As well as skills around innovation methods, the programme aims to build the tacit knowledge behind what we call innovation craft. This is an essential part of learning by doing, or as GCE Cedric explains, “It isn’t so much about what you learn but how you apply it.”
This focus on practice, however, brings questions around creating new habits and unlearning old ones. Behaviour change is a difficult business, as GCE Leanne jokingly explains in her blog on visualisation and being concise: “Clearly, I need to revisit this lesson.” Our experience shows that this is often the case, so the States of Change curriculum focuses on reinforcing or reframing things that we already know as well as introducing new ideas.
Having 19 individuals with a mandate to work across departmental silos and a chair at the table of a senior decision making body should not be underestimated. Brian shares in his blog, “I am really excited because I truly believe that our mandate, in its broadest application, is to help make tomorrow better than today.”
Working within a senior decision making body that requires some balancing of the varying interests and needs does come with some pragmatic realities, however. Their project portfolio in many ways represents this. As Leanne explains, “none of our projects were created equally, and they are all starting from different places. All of them will have us playing a different role in leading, identifying or supporting partners”.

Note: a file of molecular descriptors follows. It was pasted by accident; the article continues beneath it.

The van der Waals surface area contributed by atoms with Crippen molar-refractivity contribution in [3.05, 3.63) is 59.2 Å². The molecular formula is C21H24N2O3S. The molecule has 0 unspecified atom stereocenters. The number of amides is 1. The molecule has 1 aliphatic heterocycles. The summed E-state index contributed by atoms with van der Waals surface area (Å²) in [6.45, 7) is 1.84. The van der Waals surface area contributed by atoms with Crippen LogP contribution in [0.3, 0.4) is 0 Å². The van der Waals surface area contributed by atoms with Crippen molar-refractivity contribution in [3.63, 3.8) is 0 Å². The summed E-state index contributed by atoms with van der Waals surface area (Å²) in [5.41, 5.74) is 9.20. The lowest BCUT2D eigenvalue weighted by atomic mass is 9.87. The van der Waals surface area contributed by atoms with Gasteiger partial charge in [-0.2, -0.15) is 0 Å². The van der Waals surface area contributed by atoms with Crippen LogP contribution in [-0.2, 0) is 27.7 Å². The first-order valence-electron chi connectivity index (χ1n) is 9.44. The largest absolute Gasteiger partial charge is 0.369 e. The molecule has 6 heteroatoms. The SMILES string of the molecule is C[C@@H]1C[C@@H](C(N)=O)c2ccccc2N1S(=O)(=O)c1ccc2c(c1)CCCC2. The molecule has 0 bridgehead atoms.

In practice, what will distinguish the entrepreneurs is how they maximise this strategic position to enable projects, challenge business as usual and support the reframing of problems and solutions within their reach - all whilst being, as GCE John describes it, “conscious about being open, collaborative, and working horizontally”.
Our next face-to-face week with the cohort will go into the ‘Explore’ phase of the programme, which looks at how to open up their understanding of their challenges and respond in ways that are not just business as usual. This will include sessions from local States of Change partners InWithForward and MaRS Solution Lab on ethnography and systems design.
We’ll be sharing more updates and reflections as the programme progresses, so if you’d like to keep up to date with what we’re doing please sign up to the States of Change newsletter.